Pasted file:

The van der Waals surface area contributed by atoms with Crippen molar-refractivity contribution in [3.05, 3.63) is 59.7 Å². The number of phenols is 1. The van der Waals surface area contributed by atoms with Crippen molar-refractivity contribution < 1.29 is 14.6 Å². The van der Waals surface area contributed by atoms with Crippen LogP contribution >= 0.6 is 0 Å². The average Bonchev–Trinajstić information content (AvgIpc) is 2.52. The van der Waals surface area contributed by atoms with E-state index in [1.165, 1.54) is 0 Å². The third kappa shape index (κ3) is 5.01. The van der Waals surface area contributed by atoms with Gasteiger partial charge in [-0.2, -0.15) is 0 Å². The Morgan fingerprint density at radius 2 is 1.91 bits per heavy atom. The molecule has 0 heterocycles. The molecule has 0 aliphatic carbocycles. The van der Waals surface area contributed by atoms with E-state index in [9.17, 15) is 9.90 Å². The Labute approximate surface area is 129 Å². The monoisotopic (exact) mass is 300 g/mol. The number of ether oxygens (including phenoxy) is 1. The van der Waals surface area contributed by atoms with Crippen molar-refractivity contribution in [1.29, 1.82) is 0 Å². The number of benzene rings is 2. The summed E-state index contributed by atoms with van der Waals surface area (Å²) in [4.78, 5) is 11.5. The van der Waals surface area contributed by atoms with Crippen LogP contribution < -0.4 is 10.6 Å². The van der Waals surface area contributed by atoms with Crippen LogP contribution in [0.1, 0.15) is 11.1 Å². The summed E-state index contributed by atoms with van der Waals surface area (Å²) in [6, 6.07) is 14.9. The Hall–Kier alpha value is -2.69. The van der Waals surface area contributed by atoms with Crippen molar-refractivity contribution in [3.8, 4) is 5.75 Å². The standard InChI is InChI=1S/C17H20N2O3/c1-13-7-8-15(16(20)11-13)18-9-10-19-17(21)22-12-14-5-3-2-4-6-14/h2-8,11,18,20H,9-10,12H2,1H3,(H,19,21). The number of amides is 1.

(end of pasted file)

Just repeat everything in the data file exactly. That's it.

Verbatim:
The van der Waals surface area contributed by atoms with Crippen molar-refractivity contribution in [3.05, 3.63) is 59.7 Å². The number of phenols is 1. The van der Waals surface area contributed by atoms with Crippen molar-refractivity contribution < 1.29 is 14.6 Å². The van der Waals surface area contributed by atoms with Crippen LogP contribution >= 0.6 is 0 Å². The average Bonchev–Trinajstić information content (AvgIpc) is 2.52. The van der Waals surface area contributed by atoms with E-state index in [1.165, 1.54) is 0 Å². The third kappa shape index (κ3) is 5.01. The van der Waals surface area contributed by atoms with Gasteiger partial charge in [-0.2, -0.15) is 0 Å². The Morgan fingerprint density at radius 2 is 1.91 bits per heavy atom. The molecule has 0 heterocycles. The molecule has 0 aliphatic carbocycles. The van der Waals surface area contributed by atoms with E-state index in [9.17, 15) is 9.90 Å². The Labute approximate surface area is 129 Å². The monoisotopic (exact) mass is 300 g/mol. The number of ether oxygens (including phenoxy) is 1. The van der Waals surface area contributed by atoms with Crippen molar-refractivity contribution in [1.29, 1.82) is 0 Å². The number of benzene rings is 2. The summed E-state index contributed by atoms with van der Waals surface area (Å²) in [4.78, 5) is 11.5. The van der Waals surface area contributed by atoms with Crippen LogP contribution < -0.4 is 10.6 Å². The van der Waals surface area contributed by atoms with Crippen LogP contribution in [0.1, 0.15) is 11.1 Å². The summed E-state index contributed by atoms with van der Waals surface area (Å²) in [6, 6.07) is 14.9. The Hall–Kier alpha value is -2.69. The van der Waals surface area contributed by atoms with Crippen molar-refractivity contribution in [3.8, 4) is 5.75 Å². The standard InChI is InChI=1S/C17H20N2O3/c1-13-7-8-15(16(20)11-13)18-9-10-19-17(21)22-12-14-5-3-2-4-6-14/h2-8,11,18,20H,9-10,12H2,1H3,(H,19,21). The number of amides is 1.